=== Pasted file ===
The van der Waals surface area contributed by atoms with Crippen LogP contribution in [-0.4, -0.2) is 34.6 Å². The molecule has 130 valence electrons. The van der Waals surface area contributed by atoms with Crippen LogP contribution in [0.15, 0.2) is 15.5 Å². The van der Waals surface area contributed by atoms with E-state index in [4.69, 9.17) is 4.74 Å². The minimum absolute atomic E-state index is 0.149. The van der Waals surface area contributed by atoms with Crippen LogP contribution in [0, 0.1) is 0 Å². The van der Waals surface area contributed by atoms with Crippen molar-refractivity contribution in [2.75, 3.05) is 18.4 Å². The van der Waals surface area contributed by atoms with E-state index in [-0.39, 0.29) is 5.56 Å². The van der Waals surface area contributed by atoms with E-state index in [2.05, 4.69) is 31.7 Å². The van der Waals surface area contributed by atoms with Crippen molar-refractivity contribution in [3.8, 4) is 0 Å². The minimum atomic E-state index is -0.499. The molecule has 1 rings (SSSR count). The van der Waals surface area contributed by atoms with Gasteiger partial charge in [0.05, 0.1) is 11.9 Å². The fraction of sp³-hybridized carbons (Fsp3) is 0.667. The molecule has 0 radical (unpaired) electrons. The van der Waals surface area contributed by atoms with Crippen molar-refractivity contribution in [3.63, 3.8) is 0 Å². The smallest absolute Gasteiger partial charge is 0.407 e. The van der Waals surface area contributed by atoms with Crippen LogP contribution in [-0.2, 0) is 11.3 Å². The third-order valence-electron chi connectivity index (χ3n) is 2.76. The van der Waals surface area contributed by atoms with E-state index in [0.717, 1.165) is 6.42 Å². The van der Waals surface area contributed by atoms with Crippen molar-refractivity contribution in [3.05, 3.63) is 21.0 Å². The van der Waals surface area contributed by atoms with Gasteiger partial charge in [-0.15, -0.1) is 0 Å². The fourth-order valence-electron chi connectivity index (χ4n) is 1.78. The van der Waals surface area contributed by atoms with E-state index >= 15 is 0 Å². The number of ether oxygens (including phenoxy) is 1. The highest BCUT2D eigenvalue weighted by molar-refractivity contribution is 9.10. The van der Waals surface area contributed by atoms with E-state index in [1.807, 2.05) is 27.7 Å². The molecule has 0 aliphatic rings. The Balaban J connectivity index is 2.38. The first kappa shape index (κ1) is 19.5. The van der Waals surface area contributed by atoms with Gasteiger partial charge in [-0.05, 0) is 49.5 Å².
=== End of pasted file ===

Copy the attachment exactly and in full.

The van der Waals surface area contributed by atoms with Crippen LogP contribution in [-0.4, -0.2) is 34.6 Å². The molecule has 130 valence electrons. The van der Waals surface area contributed by atoms with Crippen LogP contribution in [0.15, 0.2) is 15.5 Å². The van der Waals surface area contributed by atoms with E-state index in [4.69, 9.17) is 4.74 Å². The minimum absolute atomic E-state index is 0.149. The van der Waals surface area contributed by atoms with Crippen LogP contribution in [0, 0.1) is 0 Å². The van der Waals surface area contributed by atoms with Crippen molar-refractivity contribution in [2.75, 3.05) is 18.4 Å². The van der Waals surface area contributed by atoms with E-state index in [-0.39, 0.29) is 5.56 Å². The van der Waals surface area contributed by atoms with E-state index in [2.05, 4.69) is 31.7 Å². The van der Waals surface area contributed by atoms with Crippen molar-refractivity contribution in [3.8, 4) is 0 Å². The minimum atomic E-state index is -0.499. The molecule has 1 rings (SSSR count). The van der Waals surface area contributed by atoms with Gasteiger partial charge in [0.05, 0.1) is 11.9 Å². The fraction of sp³-hybridized carbons (Fsp3) is 0.667. The molecule has 0 radical (unpaired) electrons. The van der Waals surface area contributed by atoms with Crippen molar-refractivity contribution in [3.63, 3.8) is 0 Å². The smallest absolute Gasteiger partial charge is 0.407 e. The van der Waals surface area contributed by atoms with Crippen LogP contribution in [-0.2, 0) is 11.3 Å². The third-order valence-electron chi connectivity index (χ3n) is 2.76. The van der Waals surface area contributed by atoms with E-state index in [0.717, 1.165) is 6.42 Å². The van der Waals surface area contributed by atoms with Crippen molar-refractivity contribution in [3.05, 3.63) is 21.0 Å². The van der Waals surface area contributed by atoms with Gasteiger partial charge in [-0.15, -0.1) is 0 Å². The fourth-order valence-electron chi connectivity index (χ4n) is 1.78. The van der Waals surface area contributed by atoms with E-state index >= 15 is 0 Å². The number of ether oxygens (including phenoxy) is 1. The highest BCUT2D eigenvalue weighted by molar-refractivity contribution is 9.10. The van der Waals surface area contributed by atoms with E-state index in [1.807, 2.05) is 27.7 Å². The molecule has 0 aliphatic rings. The Balaban J connectivity index is 2.38. The first kappa shape index (κ1) is 19.5. The van der Waals surface area contributed by atoms with Gasteiger partial charge in [-0.05, 0) is 49.5 Å².